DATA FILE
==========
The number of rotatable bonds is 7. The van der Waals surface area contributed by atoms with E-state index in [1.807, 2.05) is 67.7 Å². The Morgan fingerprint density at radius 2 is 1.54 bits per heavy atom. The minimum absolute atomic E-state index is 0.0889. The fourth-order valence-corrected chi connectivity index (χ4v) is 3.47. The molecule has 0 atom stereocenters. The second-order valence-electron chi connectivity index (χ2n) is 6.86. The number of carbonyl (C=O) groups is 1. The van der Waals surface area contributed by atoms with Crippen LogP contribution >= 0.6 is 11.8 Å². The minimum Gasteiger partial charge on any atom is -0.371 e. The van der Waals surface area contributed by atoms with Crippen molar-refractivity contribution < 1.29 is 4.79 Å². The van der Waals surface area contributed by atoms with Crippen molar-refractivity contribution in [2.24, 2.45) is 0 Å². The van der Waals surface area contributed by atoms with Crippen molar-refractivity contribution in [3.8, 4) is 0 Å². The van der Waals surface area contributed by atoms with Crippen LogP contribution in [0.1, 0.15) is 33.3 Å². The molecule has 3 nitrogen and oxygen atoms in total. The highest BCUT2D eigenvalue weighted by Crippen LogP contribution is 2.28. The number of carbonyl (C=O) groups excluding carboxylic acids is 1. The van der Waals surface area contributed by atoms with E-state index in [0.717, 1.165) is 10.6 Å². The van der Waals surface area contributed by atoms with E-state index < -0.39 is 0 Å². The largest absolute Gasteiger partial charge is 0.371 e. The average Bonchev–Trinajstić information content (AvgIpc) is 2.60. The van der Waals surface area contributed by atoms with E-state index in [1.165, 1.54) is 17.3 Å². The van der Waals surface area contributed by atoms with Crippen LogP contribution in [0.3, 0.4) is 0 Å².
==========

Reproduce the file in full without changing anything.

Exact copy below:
The number of rotatable bonds is 7. The van der Waals surface area contributed by atoms with E-state index in [1.807, 2.05) is 67.7 Å². The Morgan fingerprint density at radius 2 is 1.54 bits per heavy atom. The minimum absolute atomic E-state index is 0.0889. The fourth-order valence-corrected chi connectivity index (χ4v) is 3.47. The molecule has 0 atom stereocenters. The second-order valence-electron chi connectivity index (χ2n) is 6.86. The number of carbonyl (C=O) groups is 1. The van der Waals surface area contributed by atoms with Crippen LogP contribution >= 0.6 is 11.8 Å². The minimum Gasteiger partial charge on any atom is -0.371 e. The van der Waals surface area contributed by atoms with Crippen molar-refractivity contribution < 1.29 is 4.79 Å². The van der Waals surface area contributed by atoms with Crippen molar-refractivity contribution in [2.24, 2.45) is 0 Å². The van der Waals surface area contributed by atoms with Crippen molar-refractivity contribution in [3.8, 4) is 0 Å². The van der Waals surface area contributed by atoms with Crippen LogP contribution in [0.1, 0.15) is 33.3 Å². The molecule has 3 nitrogen and oxygen atoms in total. The highest BCUT2D eigenvalue weighted by Crippen LogP contribution is 2.28. The number of carbonyl (C=O) groups excluding carboxylic acids is 1. The van der Waals surface area contributed by atoms with E-state index in [0.717, 1.165) is 10.6 Å². The van der Waals surface area contributed by atoms with E-state index < -0.39 is 0 Å². The largest absolute Gasteiger partial charge is 0.371 e. The average Bonchev–Trinajstić information content (AvgIpc) is 2.60. The van der Waals surface area contributed by atoms with E-state index in [1.165, 1.54) is 17.3 Å². The van der Waals surface area contributed by atoms with Crippen LogP contribution in [0.3, 0.4) is 0 Å².